The government as a litigant, like an ordinary litigant, is subject to the rules of discovery. United States v. Procter & Gamble Co., 356 U.S. 677, 681, 78 S.Ct. 983, 985-986, 2 L.Ed.2d 1077; Sperandeo v. Milk Drivers and Dairy Employees Local Union No. 537, 334 F.2d 381, 384 (10th Cir.). Ordinarily, however, discovery is not the state of litigation at which a party identifies its prospective witnesses. Brennan v. Engineered Products, Inc., 506 F.2d 299, 303 n. 2 (8th Cir.); Wirtz v. Continental Finance & Loan Co., 326 F.2d 561, 564 (5th Cir.). The Federal Rules of Civil Procedure specify the pretrial conference as the appropriate occasion on which to identify witnesses. Fed.R.Civ.P. 16(c)(5). The local rules for the District of Kansas likewise direct that "[p]rovision shall be made for the exchange and filing of lists of witnesses to be called at trial" at the "final pretrial conference," at which time "[o]rdinarily discovery shall have been completed." D.Kan.Rule of Practice 213. We do not imply that a district court is powerless to compel the production of a witness list during discovery, for such an approach may be necessary to the efficient disposition of a complex case or for other reasons. See Hardy v. Johns-Manville Sales Corp., 681 F.2d 334, 352 (5th Cir.) (suggesting the exchange of witness lists in complex asbestos litigation sixty days or more before commencement of trial). In any event, the court must require the moving party to show a particular need for that deviation. Much discretion is vested in the trial courts to provide for the variations made necessary by the unusual nature of the case or other unusual circumstances impacting the court's docket.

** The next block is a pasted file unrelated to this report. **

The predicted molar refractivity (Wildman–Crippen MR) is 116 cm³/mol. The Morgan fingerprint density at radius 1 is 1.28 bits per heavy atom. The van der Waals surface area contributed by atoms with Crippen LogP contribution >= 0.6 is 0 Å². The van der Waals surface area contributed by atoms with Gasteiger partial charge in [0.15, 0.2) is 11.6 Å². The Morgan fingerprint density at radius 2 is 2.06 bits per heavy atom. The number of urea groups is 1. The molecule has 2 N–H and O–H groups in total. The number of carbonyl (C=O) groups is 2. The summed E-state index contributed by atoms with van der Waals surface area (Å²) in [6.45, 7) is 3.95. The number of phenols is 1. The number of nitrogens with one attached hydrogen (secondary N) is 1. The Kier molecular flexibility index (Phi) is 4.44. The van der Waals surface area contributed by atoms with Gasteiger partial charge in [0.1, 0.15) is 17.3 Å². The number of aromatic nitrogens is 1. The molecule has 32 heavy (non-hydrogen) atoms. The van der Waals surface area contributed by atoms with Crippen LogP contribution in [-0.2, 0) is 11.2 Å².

In this routine and uncomplicated case, the defendant R.J. Auto Parts failed to demonstrate the barest need for a list of the Secretary's prospective witnesses at the hearing on its motion to compel. Counsel for defendant merely stated that the Secretary's response to the interrogatories left him "with no idea as to what their case is, and that is really what discovery is all about." The Secretary specified twelve current or former employees of the defendant who were alleged to be due back wages, and provided the defendant a copy of the narrative report prepared by the compliance officer who initially handled the case.

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Usery v. Ritter, 547 F.2d 528 (10th Cir.), involved a civil action charging violations of the equal pay provisions of the FLSA. The trial court issued early in discovery what is styled a "pre-trial order" compelling the Secretary of Labor to identify those employees of the defendant who provided information to the Secretary, and to provide the defendant copies of any information or statements taken from those employees in the possession of the Secretary. 547 F.2d at 530. In ordering the trial court to vacate the order to compel answers, we observed, 547 F.2d at 531, that:


"The so-called pre-trial order was preliminary and recognized that the parties 'anticipate extensive discovery.' The government has said that it will furnish a list of its witnesses at an appropriate time. The record contains no showing by defendants of their need, or the reasons for their need, of the disclosure of the identity of the informants. The defendants know the job classifications, the pay rolls, and the type of work done by each employee. The government has specified individuals, classifications, and types of machines which it deems pertinent to its case.


"The request of the defendants is made in connection with discovery.... Orderly trial procedure requires that in due time the government must list its witnesses. We have not yet reached that stage in the proceedings."


Again, as in Usery v. Ritter, the defendant has failed to demonstrate any need for the information it seeks, and the trial court was not justified in deviating from standard trial procedure by requiring the premature identification of witnesses. The court did not itself indicate that the case presented any unusual problems to require disclosure before a bona fide pretrial conference.


Wherefore, the judgment of dismissal and award of attorney's fees and litigation expenses is REVERSED and the case is REMANDED for further proceedings not inconsistent with this opinion.